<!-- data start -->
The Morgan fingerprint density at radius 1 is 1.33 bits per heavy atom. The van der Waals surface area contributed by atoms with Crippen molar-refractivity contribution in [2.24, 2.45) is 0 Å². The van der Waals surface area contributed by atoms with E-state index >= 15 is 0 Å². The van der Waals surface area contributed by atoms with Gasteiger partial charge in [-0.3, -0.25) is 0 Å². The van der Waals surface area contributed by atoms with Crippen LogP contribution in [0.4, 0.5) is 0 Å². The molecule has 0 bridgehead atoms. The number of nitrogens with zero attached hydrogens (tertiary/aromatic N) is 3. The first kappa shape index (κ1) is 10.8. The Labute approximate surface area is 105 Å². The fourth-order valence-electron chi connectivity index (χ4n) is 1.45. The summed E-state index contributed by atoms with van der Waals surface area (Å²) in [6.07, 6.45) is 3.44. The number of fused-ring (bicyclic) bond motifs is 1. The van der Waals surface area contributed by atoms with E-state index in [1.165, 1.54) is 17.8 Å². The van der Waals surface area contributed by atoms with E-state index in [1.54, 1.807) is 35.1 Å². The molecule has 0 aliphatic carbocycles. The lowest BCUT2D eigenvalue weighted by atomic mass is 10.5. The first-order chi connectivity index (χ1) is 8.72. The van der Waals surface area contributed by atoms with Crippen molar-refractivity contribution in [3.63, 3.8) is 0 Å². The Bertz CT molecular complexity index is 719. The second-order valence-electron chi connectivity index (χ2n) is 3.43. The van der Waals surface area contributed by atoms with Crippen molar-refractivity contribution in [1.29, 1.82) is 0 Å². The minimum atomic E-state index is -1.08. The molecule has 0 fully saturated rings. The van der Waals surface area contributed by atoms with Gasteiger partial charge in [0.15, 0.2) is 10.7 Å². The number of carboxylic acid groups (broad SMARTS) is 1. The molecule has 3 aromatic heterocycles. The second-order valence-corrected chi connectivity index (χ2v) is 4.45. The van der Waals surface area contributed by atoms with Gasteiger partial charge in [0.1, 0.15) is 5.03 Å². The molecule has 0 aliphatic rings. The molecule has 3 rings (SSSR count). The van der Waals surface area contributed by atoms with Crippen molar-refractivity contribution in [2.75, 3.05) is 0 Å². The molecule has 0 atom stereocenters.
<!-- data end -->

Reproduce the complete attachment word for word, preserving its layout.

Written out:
The Morgan fingerprint density at radius 1 is 1.33 bits per heavy atom. The van der Waals surface area contributed by atoms with Crippen molar-refractivity contribution in [2.24, 2.45) is 0 Å². The van der Waals surface area contributed by atoms with E-state index >= 15 is 0 Å². The van der Waals surface area contributed by atoms with Gasteiger partial charge in [-0.3, -0.25) is 0 Å². The van der Waals surface area contributed by atoms with Crippen LogP contribution in [0.4, 0.5) is 0 Å². The molecule has 0 bridgehead atoms. The number of nitrogens with zero attached hydrogens (tertiary/aromatic N) is 3. The first kappa shape index (κ1) is 10.8. The Labute approximate surface area is 105 Å². The fourth-order valence-electron chi connectivity index (χ4n) is 1.45. The summed E-state index contributed by atoms with van der Waals surface area (Å²) in [6.07, 6.45) is 3.44. The number of fused-ring (bicyclic) bond motifs is 1. The van der Waals surface area contributed by atoms with E-state index in [1.165, 1.54) is 17.8 Å². The van der Waals surface area contributed by atoms with E-state index in [1.54, 1.807) is 35.1 Å². The molecule has 0 aliphatic carbocycles. The lowest BCUT2D eigenvalue weighted by atomic mass is 10.5. The first-order chi connectivity index (χ1) is 8.72. The van der Waals surface area contributed by atoms with Crippen molar-refractivity contribution in [3.63, 3.8) is 0 Å². The Bertz CT molecular complexity index is 719. The second-order valence-electron chi connectivity index (χ2n) is 3.43. The van der Waals surface area contributed by atoms with Crippen molar-refractivity contribution in [1.29, 1.82) is 0 Å². The minimum atomic E-state index is -1.08. The molecule has 0 fully saturated rings. The van der Waals surface area contributed by atoms with Gasteiger partial charge in [0.15, 0.2) is 10.7 Å². The number of carboxylic acid groups (broad SMARTS) is 1. The molecule has 3 aromatic heterocycles. The second-order valence-corrected chi connectivity index (χ2v) is 4.45. The van der Waals surface area contributed by atoms with Gasteiger partial charge in [0.1, 0.15) is 5.03 Å². The molecule has 0 aliphatic rings. The molecule has 3 rings (SSSR count). The van der Waals surface area contributed by atoms with Crippen molar-refractivity contribution in [2.75, 3.05) is 0 Å². The molecule has 0 atom stereocenters.